Proceeds from this print, and this print only, will go to Planned Parenthood.

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The Wardrobe of the Rebellion

I bought my Teach Peace sweatshirt last fall. It didn’t seem radical then, but now I wonder whether I should wear it to school or not. I decided yes, I can wear it, because the sentiment is not rebellious. Peace is a valuable, if not exactly realistic, goal.

Nasty Woman gear hit the interwebs after the third debate of the presidential campaign. In the feminist world, the term became synonymous with strong.

Ah, the pink pussy hat! A coworker told me she has one. She leaves it in her car when she gets to school, but she has it. She wears it. She describes it as “cute.” I don’t have one – yet – but the question comes to me: What does it mean to wear this in public? Wearing a pink pussy hat to a rally has a clear meaning: don’t mess with me, celebrity or not. Thousands of women wore them on January 21st, and the world took notice. I predict these hats will stay in style for, oh, at least four years.

The safety pin is still out there, just not as prevalent as it was initially. The trend started in the U.K. and spread via social media to the U.S. after, you know, The Inauguration. The safety pin quietly announces that the wearer is a Safe Person. If someone is being harassed, threatened, and needs help, the victim can reach out to the one with the pin. I see safety pins on Facebook profiles, Twitter hashtags, but few in public. Heck, maybe I don’t travel in the right circles. I know many who consider themselves advocates but don’t wear the pin. This symbol might see a surge in popularity wlong with the surge in deportations.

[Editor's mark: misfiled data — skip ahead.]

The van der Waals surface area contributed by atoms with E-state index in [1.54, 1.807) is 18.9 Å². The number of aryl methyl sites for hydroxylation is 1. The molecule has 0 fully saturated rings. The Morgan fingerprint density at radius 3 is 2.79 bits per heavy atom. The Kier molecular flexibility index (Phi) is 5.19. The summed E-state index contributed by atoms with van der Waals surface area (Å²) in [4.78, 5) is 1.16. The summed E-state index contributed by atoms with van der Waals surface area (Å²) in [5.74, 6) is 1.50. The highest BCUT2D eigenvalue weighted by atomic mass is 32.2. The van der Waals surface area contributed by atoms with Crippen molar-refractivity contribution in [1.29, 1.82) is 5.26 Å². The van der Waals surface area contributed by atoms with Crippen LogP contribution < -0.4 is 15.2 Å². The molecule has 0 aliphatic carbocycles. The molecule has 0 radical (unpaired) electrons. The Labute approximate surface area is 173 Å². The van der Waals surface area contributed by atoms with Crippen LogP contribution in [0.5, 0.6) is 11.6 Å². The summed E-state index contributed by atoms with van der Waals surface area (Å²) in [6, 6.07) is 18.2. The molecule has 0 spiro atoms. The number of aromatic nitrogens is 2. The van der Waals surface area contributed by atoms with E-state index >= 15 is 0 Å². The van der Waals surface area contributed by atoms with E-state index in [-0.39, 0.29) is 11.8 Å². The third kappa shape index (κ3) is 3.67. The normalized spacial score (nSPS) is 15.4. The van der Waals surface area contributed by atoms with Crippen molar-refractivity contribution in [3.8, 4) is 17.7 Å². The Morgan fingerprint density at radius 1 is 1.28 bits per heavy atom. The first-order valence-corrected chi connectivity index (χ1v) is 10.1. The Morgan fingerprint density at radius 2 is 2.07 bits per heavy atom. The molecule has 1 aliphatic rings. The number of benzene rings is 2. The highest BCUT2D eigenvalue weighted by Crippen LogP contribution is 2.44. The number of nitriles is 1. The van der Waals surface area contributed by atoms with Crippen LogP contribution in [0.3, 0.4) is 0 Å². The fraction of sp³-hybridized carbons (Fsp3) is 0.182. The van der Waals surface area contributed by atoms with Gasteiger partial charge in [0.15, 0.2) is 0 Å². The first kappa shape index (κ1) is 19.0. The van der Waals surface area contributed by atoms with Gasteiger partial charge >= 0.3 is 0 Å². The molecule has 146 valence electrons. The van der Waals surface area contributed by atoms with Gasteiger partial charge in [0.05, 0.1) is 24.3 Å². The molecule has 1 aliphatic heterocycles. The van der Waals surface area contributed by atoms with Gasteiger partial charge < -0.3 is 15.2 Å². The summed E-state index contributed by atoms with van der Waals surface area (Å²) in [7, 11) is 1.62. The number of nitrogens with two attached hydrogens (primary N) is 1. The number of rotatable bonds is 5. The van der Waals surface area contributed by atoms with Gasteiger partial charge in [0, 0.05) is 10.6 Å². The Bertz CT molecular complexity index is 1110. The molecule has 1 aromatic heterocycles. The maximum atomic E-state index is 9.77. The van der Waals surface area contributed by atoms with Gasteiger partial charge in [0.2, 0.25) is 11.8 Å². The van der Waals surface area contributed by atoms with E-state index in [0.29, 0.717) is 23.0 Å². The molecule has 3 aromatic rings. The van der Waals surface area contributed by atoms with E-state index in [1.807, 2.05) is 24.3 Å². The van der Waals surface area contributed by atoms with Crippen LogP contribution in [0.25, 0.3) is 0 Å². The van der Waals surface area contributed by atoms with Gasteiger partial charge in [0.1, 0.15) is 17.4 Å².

An old favorite, the Believe There is Good in the World tee shirt, attended the Women’s March in Chicago on my sister-in-law and niece. I wore mine at home – mine being the second I’ve purchased with this slogan because I wore out the first. No matter who leads the free world, I hope many will continue to believe and to Be The Good in the World, too.

The latest on the tee shirt scene is Nevertheless, She Persisted. Senator Elizabeth Warren was “warned, given an explanation; nevertheless, she persisted” to read the now-famous letter from Coretta Scott King criticizing the now-infamous Senator Sessions in his quest to become Attorney General. This slogan has been applied retroactively to Ruby Bridges, Susan B. Anthony, Rosie the Riveter, and more straight up strong women. This one, folks, may last more than four years.

On Election Day in 2012, I slipped my Team Obama tee shirt under a fleece bearing the logo of my employer. Will I do that again? Readers, what are you wearing to the revolution? Your pink cat hats? Teach Peace athletic wear? Something I’ve forgotten? Leave a comment, if you dare.

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Alternative Facts

We’ve all heard them. We disregard them, sometimes even laugh a little at the sheer ridiculousness that someone might want us to believe. Here are a few alternative facts that circulate – wherever.

One size fits all.